Hovering between innocence and knowledge

The Met on a Balthus exhibition in 2013:

Balthus: Cats and Girls—Paintings and Provocations explores the origins and permutations of the French artist’s focus on felines and the dark side of childhood. Balthus’s lifelong fascination with adolescence resulted in his most iconic works: girls on the threshold of puberty, hovering between innocence and knowledge. In these pictures, Balthus mingles intuition into his young sitters’ psyches with an erotic undercurrent and forbidding austerity, making them some of the most powerful depictions of childhood and adolescence committed to canvas.

That’s a very Humbert Humbert sort of take. It frames the girls as budding prostitutes, gradually learning how to lure men. It also frames them as being all about sexuality and nothing else, when in fact it’s Balthus who is leering at them.

Between 1936 and 1939, Balthus painted the celebrated series of 10 portraits of Thérèse Blanchard (1925-1950), his young neighbor in Paris. They are regarded as his most perceptive and sensitive portrayals of a young sitter and are among his finest works. At this point in Balthus’s career, the artist was chafing under the burden of portrait commissions, which he resented. So his neighbor’s youth must have been a welcome respite. But then, Balthus always felt a kinship with children; even as a child himself, he had been conscious of childhood’s importance. The portraits of Thérèse show her reading or daydreaming, posing alone, with her cat, or with her brother Hubert.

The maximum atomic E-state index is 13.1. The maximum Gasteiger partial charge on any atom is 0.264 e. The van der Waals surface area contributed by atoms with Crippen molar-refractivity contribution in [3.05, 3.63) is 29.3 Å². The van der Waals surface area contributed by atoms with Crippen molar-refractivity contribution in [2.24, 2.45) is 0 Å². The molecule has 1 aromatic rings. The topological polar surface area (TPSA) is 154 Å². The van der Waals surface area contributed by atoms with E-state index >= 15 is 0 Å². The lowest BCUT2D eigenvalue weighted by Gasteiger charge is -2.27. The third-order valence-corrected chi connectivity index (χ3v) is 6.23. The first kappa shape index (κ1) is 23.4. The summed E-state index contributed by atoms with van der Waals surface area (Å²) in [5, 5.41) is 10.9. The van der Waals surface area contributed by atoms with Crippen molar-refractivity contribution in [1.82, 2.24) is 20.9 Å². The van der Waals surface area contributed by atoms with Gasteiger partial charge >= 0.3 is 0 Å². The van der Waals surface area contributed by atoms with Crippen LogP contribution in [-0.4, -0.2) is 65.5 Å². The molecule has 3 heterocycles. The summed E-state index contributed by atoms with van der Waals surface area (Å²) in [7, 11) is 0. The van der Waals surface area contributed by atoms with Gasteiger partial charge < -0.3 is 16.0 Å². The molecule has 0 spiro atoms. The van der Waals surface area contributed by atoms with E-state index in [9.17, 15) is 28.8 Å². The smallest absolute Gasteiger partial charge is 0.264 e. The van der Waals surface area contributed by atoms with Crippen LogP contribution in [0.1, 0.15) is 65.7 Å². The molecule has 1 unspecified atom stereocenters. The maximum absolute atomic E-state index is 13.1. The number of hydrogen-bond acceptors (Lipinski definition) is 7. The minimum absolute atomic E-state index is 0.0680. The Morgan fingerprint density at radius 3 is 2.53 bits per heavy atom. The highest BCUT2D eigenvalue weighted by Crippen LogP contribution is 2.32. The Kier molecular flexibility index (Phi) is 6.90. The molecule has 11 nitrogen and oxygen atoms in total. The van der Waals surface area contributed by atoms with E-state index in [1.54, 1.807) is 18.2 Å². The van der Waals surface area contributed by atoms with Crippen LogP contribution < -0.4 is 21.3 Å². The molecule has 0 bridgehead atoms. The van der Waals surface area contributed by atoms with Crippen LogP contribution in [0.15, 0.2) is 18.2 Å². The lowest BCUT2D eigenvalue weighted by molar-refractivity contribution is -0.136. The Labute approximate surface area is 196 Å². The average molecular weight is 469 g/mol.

Therese teaser


And lounging with one foot on the floor and the other on the same plane as her body, with Balthus positioned between her knees and her skirt dropped back toward her hips. She’s “daydreaming” and the nice man next door is painting her crotch.

Thérèse became the inspiration of the leitmotif in his oeuvre until the years toward the end of his life, as the artist found other models and muses. In Balthus’s work, all of the girls who play with cats peer into mirrors, read, daydream, or appear completely self-absorbed. Their ostensibly unself-conscious postures sometimes suggest sensuality and languor, sometimes ungainliness—a contradiction that is perfectly in keeping with the phenomenon of puberty. Balthus rendered his young models with as much dignity and importance as someone their own age would have perceived them.

And with their legs wide open for the viewer’s convenience.

I wonder what killed poor Thérèse Blanchard at 25.

Thanks to Sackbut for the link.

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